Posts Tagged ‘gangster

06
Jul
09

Movie Review: Public Enemies

public_enemies

 

The timeless institution of bank robbing.

Starring Johnny Depp, Christian Bale, Billy Crudup, and Marion Cotillard. Directed by Michael Mann

The story begins in 1933. America is in steeped in the Depression and folks are looking for “heroes” who come in the form of Chicagoland gangsters such as Al Capone, George “Babyface” Nelson and this movie’s lead, John Dillinger (Depp). We watch Dillinger and an associate walk into the Indiana State Penitentiary and bust out a few members of his gang. From there it’s on the road to more bank robberies.

Cut to Melvin Purvis (Bale), a lawman in his own right. He hunts down “Pretty Boy” Floyd and delivers a gut shot via shotgun. Purvis is so good at tracking down offenders that his boss, J. Edgar Hoover (Crudup), puts Purvis in charge of the Chicago office of the Federal Bureau he’s trying to get Congress to recognize and help fund. Purvis accepts the job and makes Dillinger Public Enemy Number One.

Which is just fine with Dillinger who is having too much fun going from robbery to robbery. Along the way he meets, and falls in love with, Billie Frechette (Cotillard), a hat and coat-check girl at a local motel. Dillinger persists to have Billie with him and after many attempts to get away, finally concedes. Dillinger vows to protect her.

But the outside world is closing in on Dillinger. His gang is shot or captured one-by-one. Other criminal associates are going high-tech. Congress is about to pass a bill that will change the prosecution of crimes across state lines. Purvis has tapped Billie’s phone and kept her under close surveillance. Dillinger’s days as a free-wheelin’ “Robin Hood’ bank robber are numbered.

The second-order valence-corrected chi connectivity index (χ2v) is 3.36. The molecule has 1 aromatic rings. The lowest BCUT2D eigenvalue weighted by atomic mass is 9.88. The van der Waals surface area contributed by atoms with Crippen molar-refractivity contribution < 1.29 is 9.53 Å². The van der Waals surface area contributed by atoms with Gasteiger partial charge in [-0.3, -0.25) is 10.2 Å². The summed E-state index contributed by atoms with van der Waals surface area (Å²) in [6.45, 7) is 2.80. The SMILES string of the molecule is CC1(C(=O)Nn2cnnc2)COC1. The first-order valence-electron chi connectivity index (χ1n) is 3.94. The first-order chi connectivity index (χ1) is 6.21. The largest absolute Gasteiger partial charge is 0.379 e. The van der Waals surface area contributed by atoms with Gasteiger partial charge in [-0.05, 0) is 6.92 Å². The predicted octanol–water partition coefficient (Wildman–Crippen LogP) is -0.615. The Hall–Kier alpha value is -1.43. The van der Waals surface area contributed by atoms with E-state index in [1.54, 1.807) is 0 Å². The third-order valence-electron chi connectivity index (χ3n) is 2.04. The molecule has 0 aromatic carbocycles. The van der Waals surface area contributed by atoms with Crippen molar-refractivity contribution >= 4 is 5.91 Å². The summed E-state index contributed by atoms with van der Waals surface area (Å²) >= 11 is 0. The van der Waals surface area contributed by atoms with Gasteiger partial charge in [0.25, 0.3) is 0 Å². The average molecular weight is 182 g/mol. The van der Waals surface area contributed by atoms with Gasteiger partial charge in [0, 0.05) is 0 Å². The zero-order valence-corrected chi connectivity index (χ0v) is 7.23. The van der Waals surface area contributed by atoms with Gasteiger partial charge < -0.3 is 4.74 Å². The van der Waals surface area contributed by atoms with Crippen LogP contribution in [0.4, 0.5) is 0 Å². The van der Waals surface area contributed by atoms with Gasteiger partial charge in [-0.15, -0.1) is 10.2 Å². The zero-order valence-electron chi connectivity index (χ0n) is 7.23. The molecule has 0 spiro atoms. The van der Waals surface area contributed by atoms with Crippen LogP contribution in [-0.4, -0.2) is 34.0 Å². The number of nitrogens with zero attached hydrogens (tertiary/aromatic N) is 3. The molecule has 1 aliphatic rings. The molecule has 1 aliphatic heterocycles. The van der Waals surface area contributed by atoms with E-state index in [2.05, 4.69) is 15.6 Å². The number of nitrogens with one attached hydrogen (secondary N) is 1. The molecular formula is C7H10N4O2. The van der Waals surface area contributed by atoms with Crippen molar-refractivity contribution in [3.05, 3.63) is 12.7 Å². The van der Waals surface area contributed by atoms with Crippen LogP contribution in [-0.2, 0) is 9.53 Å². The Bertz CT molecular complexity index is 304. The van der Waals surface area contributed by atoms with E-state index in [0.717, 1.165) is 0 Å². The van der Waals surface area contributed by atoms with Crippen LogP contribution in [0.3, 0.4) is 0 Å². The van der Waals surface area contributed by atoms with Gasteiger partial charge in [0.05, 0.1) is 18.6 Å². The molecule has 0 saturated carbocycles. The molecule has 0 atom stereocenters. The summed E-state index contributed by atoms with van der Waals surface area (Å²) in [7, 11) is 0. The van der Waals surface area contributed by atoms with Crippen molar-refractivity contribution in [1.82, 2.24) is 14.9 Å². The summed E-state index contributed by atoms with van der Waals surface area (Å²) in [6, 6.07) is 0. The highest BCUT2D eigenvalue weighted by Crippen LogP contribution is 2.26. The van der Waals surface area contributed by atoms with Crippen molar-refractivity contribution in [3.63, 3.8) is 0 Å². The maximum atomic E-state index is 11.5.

Let me mention what I liked about the movie: Mann went as far as he could to make the film feel authentic. From the radios to the phone taps, clothing to cars, Michael Mann and his crew diligently recreated mid-1930’s Chicago. The film was shot hand-held, which “amplifies” the feeling of being there. The color scheme has a sort of “O Brother, Where Art Thou” muted-down browns, blacks, and whites.

My problem with the movie is the pacing. The first hour+ is bamm-bamm-bamm-bamm-bamm-bamm. Don’t get me wrong, Mann knows how to construct an action sequence (“Heat, “Collateral”) but here it just seems too much; we as an audience don’t have time to connect to who Dillinger is aside from being a bank robber. Then again, maybe that’s all the info Mann had; I don’t know. I began liking Purvis and felt his frustration in trying to capture Dillinger using the “clean cut” officers given to him by Hoover (which were ineffective if not killed) but Dillinger came off as a cowboy that couldn’t be stopped. Maybe he was. And there was that subplot about not following Dietrich’s points, which may have kept Dillinger alive, which seemed underplayed.